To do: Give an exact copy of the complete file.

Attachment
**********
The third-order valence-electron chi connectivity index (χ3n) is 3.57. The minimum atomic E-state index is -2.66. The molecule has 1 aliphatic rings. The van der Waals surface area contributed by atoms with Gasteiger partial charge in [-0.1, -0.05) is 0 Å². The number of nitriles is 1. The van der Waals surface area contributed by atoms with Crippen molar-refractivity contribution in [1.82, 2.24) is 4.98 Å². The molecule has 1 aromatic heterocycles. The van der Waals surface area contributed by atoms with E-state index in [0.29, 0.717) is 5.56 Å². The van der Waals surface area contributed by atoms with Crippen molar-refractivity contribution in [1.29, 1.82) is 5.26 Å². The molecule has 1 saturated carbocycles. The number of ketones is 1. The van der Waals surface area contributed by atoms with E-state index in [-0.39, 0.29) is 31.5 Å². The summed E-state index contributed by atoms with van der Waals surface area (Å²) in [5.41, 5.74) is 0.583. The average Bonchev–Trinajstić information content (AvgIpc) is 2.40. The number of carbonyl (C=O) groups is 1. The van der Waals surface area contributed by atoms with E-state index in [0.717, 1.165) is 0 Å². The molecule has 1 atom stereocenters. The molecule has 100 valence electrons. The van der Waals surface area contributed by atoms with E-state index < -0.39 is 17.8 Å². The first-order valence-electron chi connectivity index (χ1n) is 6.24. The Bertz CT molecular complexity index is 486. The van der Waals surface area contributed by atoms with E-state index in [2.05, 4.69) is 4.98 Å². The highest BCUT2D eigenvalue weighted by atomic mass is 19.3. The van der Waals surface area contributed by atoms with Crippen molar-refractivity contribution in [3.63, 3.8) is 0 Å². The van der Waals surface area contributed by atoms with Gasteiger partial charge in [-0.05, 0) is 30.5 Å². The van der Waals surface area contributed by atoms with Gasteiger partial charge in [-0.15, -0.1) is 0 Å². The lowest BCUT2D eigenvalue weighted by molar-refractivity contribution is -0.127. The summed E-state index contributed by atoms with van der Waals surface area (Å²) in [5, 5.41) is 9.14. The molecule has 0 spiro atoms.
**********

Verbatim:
The third-order valence-electron chi connectivity index (χ3n) is 3.57. The minimum atomic E-state index is -2.66. The molecule has 1 aliphatic rings. The van der Waals surface area contributed by atoms with Gasteiger partial charge in [-0.1, -0.05) is 0 Å². The number of nitriles is 1. The van der Waals surface area contributed by atoms with Crippen molar-refractivity contribution in [1.82, 2.24) is 4.98 Å². The molecule has 1 aromatic heterocycles. The van der Waals surface area contributed by atoms with E-state index in [0.29, 0.717) is 5.56 Å². The van der Waals surface area contributed by atoms with Crippen molar-refractivity contribution in [1.29, 1.82) is 5.26 Å². The molecule has 1 saturated carbocycles. The number of ketones is 1. The van der Waals surface area contributed by atoms with E-state index in [-0.39, 0.29) is 31.5 Å². The summed E-state index contributed by atoms with van der Waals surface area (Å²) in [5.41, 5.74) is 0.583. The average Bonchev–Trinajstić information content (AvgIpc) is 2.40. The number of carbonyl (C=O) groups is 1. The van der Waals surface area contributed by atoms with E-state index in [0.717, 1.165) is 0 Å². The molecule has 1 atom stereocenters. The molecule has 100 valence electrons. The van der Waals surface area contributed by atoms with E-state index < -0.39 is 17.8 Å². The first-order valence-electron chi connectivity index (χ1n) is 6.24. The Bertz CT molecular complexity index is 486. The van der Waals surface area contributed by atoms with E-state index in [2.05, 4.69) is 4.98 Å². The highest BCUT2D eigenvalue weighted by atomic mass is 19.3. The van der Waals surface area contributed by atoms with Crippen molar-refractivity contribution in [3.63, 3.8) is 0 Å². The van der Waals surface area contributed by atoms with Gasteiger partial charge in [-0.05, 0) is 30.5 Å². The van der Waals surface area contributed by atoms with Gasteiger partial charge in [-0.15, -0.1) is 0 Å². The lowest BCUT2D eigenvalue weighted by molar-refractivity contribution is -0.127. The summed E-state index contributed by atoms with van der Waals surface area (Å²) in [5, 5.41) is 9.14. The molecule has 0 spiro atoms.